This week the BBC aired the second season finale of its much anticipated drama Dr Foster. For those who have managed to miss it, here is a quick re-cap and your spoiler alert!
The show revolves around a couple, Gemma and Simon Foster, who split up following Gemma’s realisation that Simon has been having an affair. Season one focused on Gemma discovering the affair and the split, whilst season two has focused on Simon re-marrying his paramour and how Gemma and their son Tom deal with that.
As family lawyers, if Dr Foster shows us one thing then it is exactly how you do not co-parent children following on from a separation. Throughout the season we see Gemma and Simon battling for Tom’s attention, involving him in inappropriately adult conversations about the other parent, and using him as a way of seeking revenge on them. The season finale ends with Tom deciding that he would be better off on his own rather than with either of his parents, and running away from home.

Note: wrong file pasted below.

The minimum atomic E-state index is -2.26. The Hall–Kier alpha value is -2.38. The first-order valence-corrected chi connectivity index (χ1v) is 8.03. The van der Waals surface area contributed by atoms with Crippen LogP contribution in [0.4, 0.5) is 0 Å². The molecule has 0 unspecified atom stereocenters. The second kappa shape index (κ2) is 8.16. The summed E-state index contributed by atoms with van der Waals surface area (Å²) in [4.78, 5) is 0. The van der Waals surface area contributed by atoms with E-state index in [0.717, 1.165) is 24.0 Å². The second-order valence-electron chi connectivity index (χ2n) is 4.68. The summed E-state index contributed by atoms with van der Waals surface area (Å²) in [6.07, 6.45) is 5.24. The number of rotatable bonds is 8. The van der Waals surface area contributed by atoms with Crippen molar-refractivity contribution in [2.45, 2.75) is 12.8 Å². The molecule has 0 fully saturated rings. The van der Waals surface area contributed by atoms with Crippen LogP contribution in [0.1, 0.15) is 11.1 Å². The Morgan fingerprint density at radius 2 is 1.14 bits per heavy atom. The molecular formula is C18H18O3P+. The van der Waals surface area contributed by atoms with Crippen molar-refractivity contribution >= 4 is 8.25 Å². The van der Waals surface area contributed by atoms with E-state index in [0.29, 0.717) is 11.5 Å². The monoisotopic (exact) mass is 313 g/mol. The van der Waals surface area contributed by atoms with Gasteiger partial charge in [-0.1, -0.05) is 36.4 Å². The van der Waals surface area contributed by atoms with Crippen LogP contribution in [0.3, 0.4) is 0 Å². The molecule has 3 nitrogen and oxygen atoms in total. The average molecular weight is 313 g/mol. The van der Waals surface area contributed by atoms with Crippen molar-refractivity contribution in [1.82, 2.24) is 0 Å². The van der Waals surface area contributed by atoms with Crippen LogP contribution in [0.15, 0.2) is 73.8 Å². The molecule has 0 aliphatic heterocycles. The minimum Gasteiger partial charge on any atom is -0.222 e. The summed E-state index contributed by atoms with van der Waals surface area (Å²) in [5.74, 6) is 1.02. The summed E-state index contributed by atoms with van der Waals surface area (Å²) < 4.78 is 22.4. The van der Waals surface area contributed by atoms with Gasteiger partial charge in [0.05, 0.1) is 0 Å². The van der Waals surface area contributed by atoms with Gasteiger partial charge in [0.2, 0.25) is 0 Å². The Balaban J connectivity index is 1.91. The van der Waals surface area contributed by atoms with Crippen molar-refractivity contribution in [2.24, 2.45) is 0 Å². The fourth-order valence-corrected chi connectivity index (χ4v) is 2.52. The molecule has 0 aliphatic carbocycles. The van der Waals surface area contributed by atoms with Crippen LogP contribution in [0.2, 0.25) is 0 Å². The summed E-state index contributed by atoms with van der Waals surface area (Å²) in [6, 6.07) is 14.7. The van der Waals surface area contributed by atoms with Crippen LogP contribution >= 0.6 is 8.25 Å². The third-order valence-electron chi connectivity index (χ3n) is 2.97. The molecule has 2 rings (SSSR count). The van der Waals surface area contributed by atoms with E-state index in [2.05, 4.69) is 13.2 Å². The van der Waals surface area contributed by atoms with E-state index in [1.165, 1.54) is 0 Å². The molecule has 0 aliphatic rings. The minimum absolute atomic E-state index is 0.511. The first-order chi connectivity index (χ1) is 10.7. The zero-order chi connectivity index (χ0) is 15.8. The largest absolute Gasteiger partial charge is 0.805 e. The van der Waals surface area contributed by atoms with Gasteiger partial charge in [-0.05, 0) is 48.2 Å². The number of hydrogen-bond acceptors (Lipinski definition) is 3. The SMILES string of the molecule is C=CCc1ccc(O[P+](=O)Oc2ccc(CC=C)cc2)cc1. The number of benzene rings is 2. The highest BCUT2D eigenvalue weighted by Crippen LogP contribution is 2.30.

As family lawyers, if Dr Foster shows us one thing then it is exactly how you do not co-parent children following on from a separation.
Now, as a TV show, it is easy to look at these characters and think that they are exaggerated, dramatized, fictional characters who could not possibly exist in real life. However, during acrimonious separations they are characters which we, as family lawyers, see quite often in family cases.